Programme at a glance
Mode of instruction: On-campus (3 weeks) Academic dates: Sunday 16 July - Thursday 3 August 2023 Housing dates: Thursday 13 July - Friday 4 August 2023 Academic fees: €1675 read more about what is included in the fees. Housing fees:
€650 and a €75 refundable deposit. Housing is optional, and different types of rooms are available at different prices. Room types and prices will be noted in an offer of admission. Read more about university-organised accomodation.
Credits: 6 European Credits. Read more about credits and credit transfer. Early admission deadline: Wednesday 1 February 2023 Regular admission deadline: Saturday 1 April 2023 Who is this programme for? Students should be in good academic standing to participate in the summer school. For current university students (Bachelors and Masters) in the arts and social sciences with an interest in in urban studies. For working professionals with a desire to continue their education in this field.
This three-week interdisciplinary course unravels the theory, policies, politics and practices of placemaking, taking Amsterdam as a site for analysis and action. Placemaking is more than a method; it is a philosophy for the development and experience of cities. Situating placemaking in a mixed academic context, this course focuses on topics such as public space, community, diversity and 'the right to the city'. Interdisciplinary theoretical insights will directly inspire the hands-on part of the programme in which students will apply the Placemaking methodology and put forward proposals for interventions.
Experiencing the city is at the heart of this programme. It presents exciting alternative ways to understand how people live in, respond to, and imagine their cities. Urban spaces can be imagined as territories of negotiation. Sensory experiences often inspire a strong sense of belonging and might therefore play an important role in the co-creation of space.
The diverse morning lectures focus on the theory of placemaking. In the afternoon, we will use Amsterdam as our living laboratory, exploring placemaking practices at various locations. You will learn by doing, intensively engaging with a specific site in Amsterdam. There you will study challenges formulated by local stakeholders (these might be community organizers or the municipality). To analyse and develop an intervention for these challenges you will be guided through a design thinking research process involving local residents. Finally, you will have the opportunity to present your initial solutions in the presence of the stakeholders.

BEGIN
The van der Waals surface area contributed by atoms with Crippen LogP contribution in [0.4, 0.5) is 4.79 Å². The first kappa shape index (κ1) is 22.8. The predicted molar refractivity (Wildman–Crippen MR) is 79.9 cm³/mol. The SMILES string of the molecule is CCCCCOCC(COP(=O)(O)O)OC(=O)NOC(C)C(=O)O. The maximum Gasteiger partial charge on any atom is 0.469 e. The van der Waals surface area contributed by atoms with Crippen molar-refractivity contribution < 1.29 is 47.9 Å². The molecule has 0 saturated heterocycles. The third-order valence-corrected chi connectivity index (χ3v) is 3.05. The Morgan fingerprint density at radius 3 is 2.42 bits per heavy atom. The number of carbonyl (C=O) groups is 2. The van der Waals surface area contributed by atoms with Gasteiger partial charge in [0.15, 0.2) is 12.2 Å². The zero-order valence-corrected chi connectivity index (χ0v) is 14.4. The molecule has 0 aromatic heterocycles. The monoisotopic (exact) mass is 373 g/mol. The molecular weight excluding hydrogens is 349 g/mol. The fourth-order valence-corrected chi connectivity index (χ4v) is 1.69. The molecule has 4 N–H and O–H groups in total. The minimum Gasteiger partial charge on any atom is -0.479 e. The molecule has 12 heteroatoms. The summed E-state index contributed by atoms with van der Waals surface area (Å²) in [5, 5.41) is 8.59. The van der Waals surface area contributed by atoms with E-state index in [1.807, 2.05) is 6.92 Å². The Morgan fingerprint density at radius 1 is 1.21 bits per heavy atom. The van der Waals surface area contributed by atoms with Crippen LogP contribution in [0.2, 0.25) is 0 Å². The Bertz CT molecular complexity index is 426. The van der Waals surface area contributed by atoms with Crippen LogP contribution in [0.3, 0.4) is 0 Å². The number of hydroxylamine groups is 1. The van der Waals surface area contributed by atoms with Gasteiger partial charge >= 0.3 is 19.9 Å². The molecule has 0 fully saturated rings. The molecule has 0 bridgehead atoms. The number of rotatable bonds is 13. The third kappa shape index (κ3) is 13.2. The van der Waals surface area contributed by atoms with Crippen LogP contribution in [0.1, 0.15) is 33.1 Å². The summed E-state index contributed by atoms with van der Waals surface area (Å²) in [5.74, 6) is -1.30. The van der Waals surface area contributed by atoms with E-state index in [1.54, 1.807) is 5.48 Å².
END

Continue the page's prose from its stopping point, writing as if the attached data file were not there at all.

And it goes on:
Like other global cities, Amsterdam is constantly growing and changing, with implications for people’s relationships to the city. In this territory of negotiation, where the sense of belonging is at stake, placemaking offers an opportunity – albeit small – to practice the right to the city.
Dr. Iris van Huis is a sociologist with a PhD in Political Science. Iris' work is truly interdisciplinary: her areas of academic interest range from interventions and movements engaging men in conversations regarding intersectional equality, to social work interventions in disadvantaged neighborhoods. She also studied resistances to the representation of the Dutch colonial heritage in ethnographic museums and protests against ethnonationalist discourses by artists with refugee backgrounds. Iris has taught and coordinated study programmes at the University of Amsterdam, and has previously taught this course in summer 2019.
Explore our community
Want to get to know more about studying in Amsterdam, and what the urban fabric of sensescapes is like? Follow us on social media and join our summer community. Get a feel for our summer school vibe and our academic and social community, and learn about studying with us through the eyes of past summer school students.
Instagram | Facebook | LinkedIn | Twitter
Interested in hearing more about placemaking as a methodology and ongoing placemaking projects in Amsterdam? Listen to some of our placemaking experts in this episode of our podcast, Mokum.